The focus has turned to the markets this week. Here are some things to catch up on.

gold link pocket watch

Compounding requires Absorbing Damage so You’re Never Forced to Quit (Investment Moats)

Kyith has a post that I think underscores that in order for compounding to work, it takes time. And throughout that period of time, things can (or should I say, will?) get pretty nasty sometimes.

For me, the interesting bit is that I never knew there was an ishares ETF that tracks the Singapore market. Kyith’s example about how buying this ETF at its inception* during the highs of the Asian Financial Bubble led to paltry returns over the next 21 years is also very illuminating.

In short, if you buy when markets are expensive, you will live to regret it.

 

New cooling measures: The show has just begun (Property Soul)

Vina at Property Soul has come out with her take on the new ABSD measures and what it means for the property market in Singapore. I’m pretty sure many of you may have already read this but FWIW, stay tuned to her site for more in the coming days.

 

Some Considerations For Investing Globally (A Wealth of Common Sense)

Ben Carlson has a great post on the case for investing globally. He’s written it from the perspective of an investor in the U.S. but of course, the same would apply for someone outside of the U.S.

What’s interesting for me is how the S&P 500 and MSCI EAFE (which represents investing in developed global markets) have taken turns to outperform one another.

While the simple case would be to invest equally in both and rebalance periodically, the more enterprising investor could invest in one, and then start switching to the other as valuations become relatively cheaper in the other.

Also, based on the table, might it be suggesting that in the next period, markets outside the U.S.? From a valuations standpoint, it certainly seems possible.

 

Mainland developers are ‘money mills’ that rely on spiralling asset prices (South China Morning Post)

Many people have been warning about credit bubbles in China for some years now. This opinion piece provides a look at the mechanism by which the credit bubble has developed. If this is true, then the stock markets in China may be on to something after all. And if it bursts, then expect HK and SG markets to be badly affected as well.

 

Wealth Is What You Don’t See (Fervent Finance)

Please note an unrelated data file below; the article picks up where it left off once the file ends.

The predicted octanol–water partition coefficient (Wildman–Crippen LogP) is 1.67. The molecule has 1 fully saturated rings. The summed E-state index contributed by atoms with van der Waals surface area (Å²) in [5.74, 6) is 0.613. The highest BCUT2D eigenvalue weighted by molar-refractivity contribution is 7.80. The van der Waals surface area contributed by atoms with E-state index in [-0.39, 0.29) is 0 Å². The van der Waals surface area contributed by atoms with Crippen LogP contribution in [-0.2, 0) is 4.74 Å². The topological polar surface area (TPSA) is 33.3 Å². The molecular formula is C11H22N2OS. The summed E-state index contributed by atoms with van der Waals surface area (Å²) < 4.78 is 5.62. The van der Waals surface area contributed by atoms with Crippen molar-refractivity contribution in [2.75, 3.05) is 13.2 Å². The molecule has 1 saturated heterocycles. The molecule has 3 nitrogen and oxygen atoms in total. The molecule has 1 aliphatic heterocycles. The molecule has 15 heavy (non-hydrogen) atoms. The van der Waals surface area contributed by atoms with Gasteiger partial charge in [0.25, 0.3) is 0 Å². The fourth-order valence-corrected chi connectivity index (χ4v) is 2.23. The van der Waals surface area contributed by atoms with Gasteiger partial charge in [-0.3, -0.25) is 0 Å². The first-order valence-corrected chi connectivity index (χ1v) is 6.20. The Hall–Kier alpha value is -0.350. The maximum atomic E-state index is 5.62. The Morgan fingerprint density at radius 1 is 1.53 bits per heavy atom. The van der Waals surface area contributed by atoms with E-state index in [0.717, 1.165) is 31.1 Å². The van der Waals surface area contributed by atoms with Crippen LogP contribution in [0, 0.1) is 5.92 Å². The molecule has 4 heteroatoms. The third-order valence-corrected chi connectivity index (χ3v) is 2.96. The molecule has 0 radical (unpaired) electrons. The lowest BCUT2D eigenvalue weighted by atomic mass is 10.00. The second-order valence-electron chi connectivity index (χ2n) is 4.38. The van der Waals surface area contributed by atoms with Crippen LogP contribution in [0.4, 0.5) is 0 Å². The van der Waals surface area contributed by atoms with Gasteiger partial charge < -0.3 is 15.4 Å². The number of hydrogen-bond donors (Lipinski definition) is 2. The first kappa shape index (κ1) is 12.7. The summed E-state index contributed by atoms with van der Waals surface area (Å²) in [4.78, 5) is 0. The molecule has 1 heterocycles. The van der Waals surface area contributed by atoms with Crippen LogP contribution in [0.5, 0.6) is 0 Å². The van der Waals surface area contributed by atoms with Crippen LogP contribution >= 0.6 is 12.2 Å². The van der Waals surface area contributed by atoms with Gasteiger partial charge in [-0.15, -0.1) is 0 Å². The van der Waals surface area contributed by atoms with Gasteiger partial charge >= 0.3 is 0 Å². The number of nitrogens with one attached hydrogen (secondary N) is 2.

Sustaining Wealth is Harder Than Getting Rich (A Wealth of Common Sense)

Finally, on the personal finance front, two different articles which highlight what should be obvious truths.

The first one makes the point that for most people, getting wealthy is a result of cultivating good habits with money — being frugal and thrifty are sufficient components to getting rich.

I personally know a few colleagues who have been mid-level civil servants for a good 30 years and right now, they would easily qualify for the top decile in terms of net worth. Yet, they watch every dollar. To them, the best meals are the ones in the hawker centre or coffee shops. They fly economy because it’s cheaper and they would never stay in a 5-star hotel unless it came at a good price. They are some of the most practical and humble people I know.

The irony is that some of the kids we teach think buying Yeezys or NMDs, which cost hundreds of dollars, and 80-dollar T-shirts show that they are rich. What they don’t realise is that the guy standing before them in the classroom could be worth millions, never have to work another day in his whole life but is wearing a $20 polo tee and sport shoes he copped at a sale.

The second one makes the points that getting rich and staying rich are two different things. You may have gotten rich through a lucky break such as riding the wave of an industry that’s experiencing unprecedented growth or an inheritance. But staying rich takes much more than that.

You can’t spend like a drunken sailor (which is essentially what Johnny Depp did) and expect to remain wealthy. This is why the Chinese have a saying that “Wealth doesn’t last three generations.”

In my life, I’ve seen how some of my extended family behave and everything is playing out according to the pattern above. In my family’s case, it may even be accelerated. The first generation built the wealth through sheer hard work and grit. The second generation has grown it (somewhat) but my generation, the third one, is pretty much spending it away.

 

 

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